The Bachelor of Medicine adheres to universally recognised standards and is grounded in a solid foundation of medical research. Going beyond the format of traditional medical instruction, it is inspired by the most reputable modern medical schools and global standards in basic medical education. The point of departure for development of the curriculum is the WFME Global Standards as published by the Institute for International Medical Education (IIME) Core Committee.

The IIME Core Committee developed these “global minimum essential requirements” (GMER) and specified a concrete set of global minimum learning outcomes for each of them. The 60 overarching learning objectives form the comprehensive framework of knowledge that a future doctor should have mastered. Our curriculum is constructed around these standards.
Within our degree programme, this curriculum is complemented with a faculty of esteemed medical educators and experienced clinicians from leading institutions. Drawing on a wealth of experience though years of practice, they supervise workable translations of learning goals into useful medical skills. Future physicians trained at the EDU College of Medicine are dedicated to delivering the highest possible quality of medical treatment to their patients. Therefore, we think that it is imperative to teach the principles of evidence-based medicine from the beginning of their undergraduate studies.


Using state-of-the-art online learning formats, we offer engaging educational content in rich media formats to ensure that every student can master their learning goals according to their preferred method of studying. Clinical rotation in a teaching hospital links the newly acquired knowledge to the realities of healthcare delivery on site. As a result, we are able to offer hands-on training for a medical degree with truly global recognition.
This is why the structure and content of our Bachelor and Masters degrees combine hands-on, immersive clinical training via select teaching hospitals all across Europe with an innovative digital learning environment for theoretical knowledge. When real-life medical problems are identified and therapies are discussed with colleagues at an actual hospital, students directly experience the challenges and rewards of interacting with patients and firmly establish their care at the heart of everything they do.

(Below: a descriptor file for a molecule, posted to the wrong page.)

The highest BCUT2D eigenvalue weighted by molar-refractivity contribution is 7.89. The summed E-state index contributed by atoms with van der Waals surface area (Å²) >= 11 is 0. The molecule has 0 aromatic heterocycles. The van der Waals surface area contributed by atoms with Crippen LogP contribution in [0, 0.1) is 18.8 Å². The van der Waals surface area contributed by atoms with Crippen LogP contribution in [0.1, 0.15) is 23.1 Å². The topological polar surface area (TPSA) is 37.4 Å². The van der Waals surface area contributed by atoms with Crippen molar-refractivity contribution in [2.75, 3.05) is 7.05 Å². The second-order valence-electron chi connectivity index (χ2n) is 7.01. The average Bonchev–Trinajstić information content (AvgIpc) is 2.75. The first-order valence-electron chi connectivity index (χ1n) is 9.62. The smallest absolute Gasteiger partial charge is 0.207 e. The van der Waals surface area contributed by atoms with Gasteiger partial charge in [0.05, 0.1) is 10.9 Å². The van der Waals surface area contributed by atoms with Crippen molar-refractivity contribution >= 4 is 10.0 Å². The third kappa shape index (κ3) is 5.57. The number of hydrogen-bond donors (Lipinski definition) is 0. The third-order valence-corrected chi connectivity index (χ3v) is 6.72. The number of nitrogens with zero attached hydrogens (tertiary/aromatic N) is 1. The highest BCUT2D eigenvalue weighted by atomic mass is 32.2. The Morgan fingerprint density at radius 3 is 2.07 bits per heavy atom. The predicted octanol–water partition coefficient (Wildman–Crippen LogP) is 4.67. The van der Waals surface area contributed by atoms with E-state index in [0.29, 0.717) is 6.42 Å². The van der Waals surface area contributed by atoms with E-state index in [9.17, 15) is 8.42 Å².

For clinical rotations, we focus on the quality of clinical training in our network of certified teaching hospitals that we partner with qualified doctors. During the clinical rotation phase of the programme, students acquire a multitude of skills with their attention firmly on the patient. They observe quality care being administered under the personal guidance of skilled instructors. We believe that seeing what you learn in action is the most in-depth and engrossing learning programme imaginable.

Our curriculum has a strong focus on the big picture and the practical relief of suffering. The first year of the bachelor’s programme concentrates on more than just the biomedical details,but also on the ten globally most harmful causes of death as identified by the World Health Organization. These cause more than half of the 56.4 million deaths worldwide. Ischaemic heart disease and stroke, for example, are among the biggest killers of humans today.
Even though such diseases have remained the world’s leading causes of death for decades, they are often ignored during basic medical training in developed countries due to its focus on minutiae. We believe first-year students in a Bachelor of Medicine should not just concentrate on studying those biomedical elements. Their newly gained knowledge will be retained better if they have a chance to study their effects in practice. Addressing real-life case studies around such fatal diseases is an integral exercise from the beginning of their studies.

The Bachelor of Medicine is an intensive course of study and demands concentrated performance from all students. They should desire to become health professionals who are scientifically literate, as well as being active and socially aware participants within their respective healthcare ecosystem. To grow into such a well-rounded health professional requires comprehensive feedback based on a meaningful assessment of learning progress. Studies will be accompanied from the beginning by continuous opportunities for assessment to enable students to reach their fullest potential.